Purpose: The historical background towards establishing the existence of chemical signaling. To understand this experiment, one needs to understand its importance and why it mattered. Before this experiment, it was not clear that signals between cells were chemical or electrical in nature.
Background information on the effect of neurotransmitters on heart beat:
How to slow down the heart
- Stimulation of the vagus nerve releases acetylcholine (ACh). Muscarinic receptors on the heart bind ACh. This slows down the heart.
- A short digression: The muscarinic receptors are metabotropic receptors. What we mean by metabotropic is that it involves a cascade of secondary messenger effects following binding of a neurotransmitter (which, in this case, is ACh). Commonly, this might be G-protein coupled. This is in contrast to an ionotropic receptor, which binds a neurotransmitter, and opens up and allows an ion to flow in. Thus, usually in metabotropic receptors, it takes longer for the effect of the NT binding to manifest vs. an ionotropic receptor binding a NT. I will review this idea again in a future post.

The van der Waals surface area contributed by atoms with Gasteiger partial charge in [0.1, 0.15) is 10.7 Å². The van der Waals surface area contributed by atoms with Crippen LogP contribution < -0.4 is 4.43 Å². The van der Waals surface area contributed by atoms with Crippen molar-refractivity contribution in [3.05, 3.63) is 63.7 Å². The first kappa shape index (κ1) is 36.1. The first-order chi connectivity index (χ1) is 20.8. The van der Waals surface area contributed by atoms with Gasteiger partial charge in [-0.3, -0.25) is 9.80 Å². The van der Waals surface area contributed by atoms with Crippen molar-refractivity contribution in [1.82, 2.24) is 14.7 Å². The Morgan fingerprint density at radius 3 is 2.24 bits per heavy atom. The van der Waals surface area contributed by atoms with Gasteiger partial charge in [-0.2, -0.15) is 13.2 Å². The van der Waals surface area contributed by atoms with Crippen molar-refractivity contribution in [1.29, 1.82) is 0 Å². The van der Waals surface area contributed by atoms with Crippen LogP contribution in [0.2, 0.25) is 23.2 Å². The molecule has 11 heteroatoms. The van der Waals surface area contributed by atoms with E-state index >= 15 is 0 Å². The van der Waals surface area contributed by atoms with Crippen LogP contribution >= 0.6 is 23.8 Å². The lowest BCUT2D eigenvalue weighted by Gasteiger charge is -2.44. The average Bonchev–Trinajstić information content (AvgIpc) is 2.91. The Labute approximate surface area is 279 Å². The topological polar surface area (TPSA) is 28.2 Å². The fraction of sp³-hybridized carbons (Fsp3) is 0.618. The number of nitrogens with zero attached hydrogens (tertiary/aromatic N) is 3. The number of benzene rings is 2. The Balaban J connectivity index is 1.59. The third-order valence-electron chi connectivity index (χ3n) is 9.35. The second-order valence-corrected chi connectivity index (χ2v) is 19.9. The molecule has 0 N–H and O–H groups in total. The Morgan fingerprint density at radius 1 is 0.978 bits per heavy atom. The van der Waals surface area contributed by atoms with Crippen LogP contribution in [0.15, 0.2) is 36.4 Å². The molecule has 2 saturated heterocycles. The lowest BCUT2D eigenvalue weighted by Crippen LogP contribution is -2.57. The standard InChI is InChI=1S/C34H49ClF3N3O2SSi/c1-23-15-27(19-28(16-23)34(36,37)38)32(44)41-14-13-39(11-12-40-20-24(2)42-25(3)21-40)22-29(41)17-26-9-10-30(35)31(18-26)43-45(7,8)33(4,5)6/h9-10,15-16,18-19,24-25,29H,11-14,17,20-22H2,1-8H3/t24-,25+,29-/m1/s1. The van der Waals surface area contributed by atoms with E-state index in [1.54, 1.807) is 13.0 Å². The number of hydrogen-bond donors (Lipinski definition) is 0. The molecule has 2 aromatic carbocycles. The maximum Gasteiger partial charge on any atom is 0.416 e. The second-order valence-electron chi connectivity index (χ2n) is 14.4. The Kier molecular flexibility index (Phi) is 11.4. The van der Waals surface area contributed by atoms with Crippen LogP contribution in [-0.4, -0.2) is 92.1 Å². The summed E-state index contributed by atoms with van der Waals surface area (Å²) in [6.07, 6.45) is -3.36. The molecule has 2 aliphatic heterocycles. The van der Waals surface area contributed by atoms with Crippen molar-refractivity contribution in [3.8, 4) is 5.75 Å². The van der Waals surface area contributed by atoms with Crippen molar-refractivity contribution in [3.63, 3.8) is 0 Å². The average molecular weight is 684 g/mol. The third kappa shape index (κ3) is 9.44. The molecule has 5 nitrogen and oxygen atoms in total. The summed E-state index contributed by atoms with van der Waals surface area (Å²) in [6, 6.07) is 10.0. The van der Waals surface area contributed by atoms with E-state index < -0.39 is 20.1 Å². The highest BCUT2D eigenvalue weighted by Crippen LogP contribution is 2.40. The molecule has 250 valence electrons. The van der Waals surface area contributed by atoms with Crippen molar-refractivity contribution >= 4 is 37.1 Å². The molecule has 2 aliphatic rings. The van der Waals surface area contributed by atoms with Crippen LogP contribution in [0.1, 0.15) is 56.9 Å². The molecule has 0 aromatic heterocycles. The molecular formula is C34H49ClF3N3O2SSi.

How to speed up the heart
- Stimulating the accelerans nerve releases norepinephrine (NE). B-adrenergic receptors bind NE. This speeds up the heart. As an aside, B-adrenergic are also metabotropic receptors.
Experimental setup: Loewi setup 2 hearts bathing in solutions. Heart 1 had its vagus nerve stimulated… which slowed down Heart 1. Heart 1 was then taken out and Heart 2 dropped into the solution that Heart 1 was bathed in. Because the signaling mechanism was chemical in nature, Heart 2 also slowed down, even though its vagus nerve was never stimulated!
Result: Placing heart 2 into the same solution in which heart 1’s vagus nerve was stimulated in… slowed down heart 2. Proof that there was some chemical messenger! Vagusstuff!
Important notes: Loewi was very lucky that he chose the heart, where there was not the presence of Acetylcholinesterase, which breaks down Ach. If he had chosen another tissue or area, there would have been the breakdown of ACh, and there would have been no proof of chemical signaling. 😦
Next post, we will review ionotropic vs. metabotropic receptors!